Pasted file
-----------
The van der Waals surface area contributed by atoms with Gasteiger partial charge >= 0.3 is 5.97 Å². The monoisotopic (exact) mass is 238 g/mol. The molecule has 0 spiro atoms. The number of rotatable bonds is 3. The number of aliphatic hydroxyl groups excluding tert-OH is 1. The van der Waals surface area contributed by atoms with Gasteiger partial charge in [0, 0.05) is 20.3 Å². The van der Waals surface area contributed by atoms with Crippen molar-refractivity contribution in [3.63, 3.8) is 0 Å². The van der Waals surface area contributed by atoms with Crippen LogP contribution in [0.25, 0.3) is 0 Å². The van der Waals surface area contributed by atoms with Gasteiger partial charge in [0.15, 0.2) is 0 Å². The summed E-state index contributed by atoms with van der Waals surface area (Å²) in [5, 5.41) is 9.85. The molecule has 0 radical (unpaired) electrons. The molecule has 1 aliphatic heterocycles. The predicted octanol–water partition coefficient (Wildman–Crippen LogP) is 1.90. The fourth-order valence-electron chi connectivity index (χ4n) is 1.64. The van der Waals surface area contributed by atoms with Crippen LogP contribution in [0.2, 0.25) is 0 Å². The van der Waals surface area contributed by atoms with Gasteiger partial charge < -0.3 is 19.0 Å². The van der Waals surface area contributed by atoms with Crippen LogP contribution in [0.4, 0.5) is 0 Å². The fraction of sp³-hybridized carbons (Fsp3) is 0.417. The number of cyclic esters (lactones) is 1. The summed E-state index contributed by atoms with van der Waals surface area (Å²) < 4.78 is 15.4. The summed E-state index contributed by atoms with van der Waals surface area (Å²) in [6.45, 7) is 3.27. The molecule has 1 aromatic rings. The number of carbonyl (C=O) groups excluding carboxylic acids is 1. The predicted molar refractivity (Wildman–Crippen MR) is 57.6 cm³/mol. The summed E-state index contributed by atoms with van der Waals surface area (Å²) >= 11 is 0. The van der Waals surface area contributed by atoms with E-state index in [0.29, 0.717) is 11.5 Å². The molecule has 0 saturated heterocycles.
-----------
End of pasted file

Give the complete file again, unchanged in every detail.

The van der Waals surface area contributed by atoms with Gasteiger partial charge >= 0.3 is 5.97 Å². The monoisotopic (exact) mass is 238 g/mol. The molecule has 0 spiro atoms. The number of rotatable bonds is 3. The number of aliphatic hydroxyl groups excluding tert-OH is 1. The van der Waals surface area contributed by atoms with Gasteiger partial charge in [0, 0.05) is 20.3 Å². The van der Waals surface area contributed by atoms with Crippen molar-refractivity contribution in [3.63, 3.8) is 0 Å². The van der Waals surface area contributed by atoms with Crippen LogP contribution in [0.25, 0.3) is 0 Å². The van der Waals surface area contributed by atoms with Gasteiger partial charge in [0.15, 0.2) is 0 Å². The summed E-state index contributed by atoms with van der Waals surface area (Å²) in [5, 5.41) is 9.85. The molecule has 0 radical (unpaired) electrons. The molecule has 1 aliphatic heterocycles. The predicted octanol–water partition coefficient (Wildman–Crippen LogP) is 1.90. The fourth-order valence-electron chi connectivity index (χ4n) is 1.64. The van der Waals surface area contributed by atoms with Crippen LogP contribution in [0.2, 0.25) is 0 Å². The van der Waals surface area contributed by atoms with Gasteiger partial charge < -0.3 is 19.0 Å². The van der Waals surface area contributed by atoms with Crippen LogP contribution in [0.4, 0.5) is 0 Å². The fraction of sp³-hybridized carbons (Fsp3) is 0.417. The number of cyclic esters (lactones) is 1. The summed E-state index contributed by atoms with van der Waals surface area (Å²) < 4.78 is 15.4. The summed E-state index contributed by atoms with van der Waals surface area (Å²) in [6.45, 7) is 3.27. The molecule has 1 aromatic rings. The number of carbonyl (C=O) groups excluding carboxylic acids is 1. The predicted molar refractivity (Wildman–Crippen MR) is 57.6 cm³/mol. The summed E-state index contributed by atoms with van der Waals surface area (Å²) >= 11 is 0. The van der Waals surface area contributed by atoms with E-state index in [0.29, 0.717) is 11.5 Å². The molecule has 0 saturated heterocycles.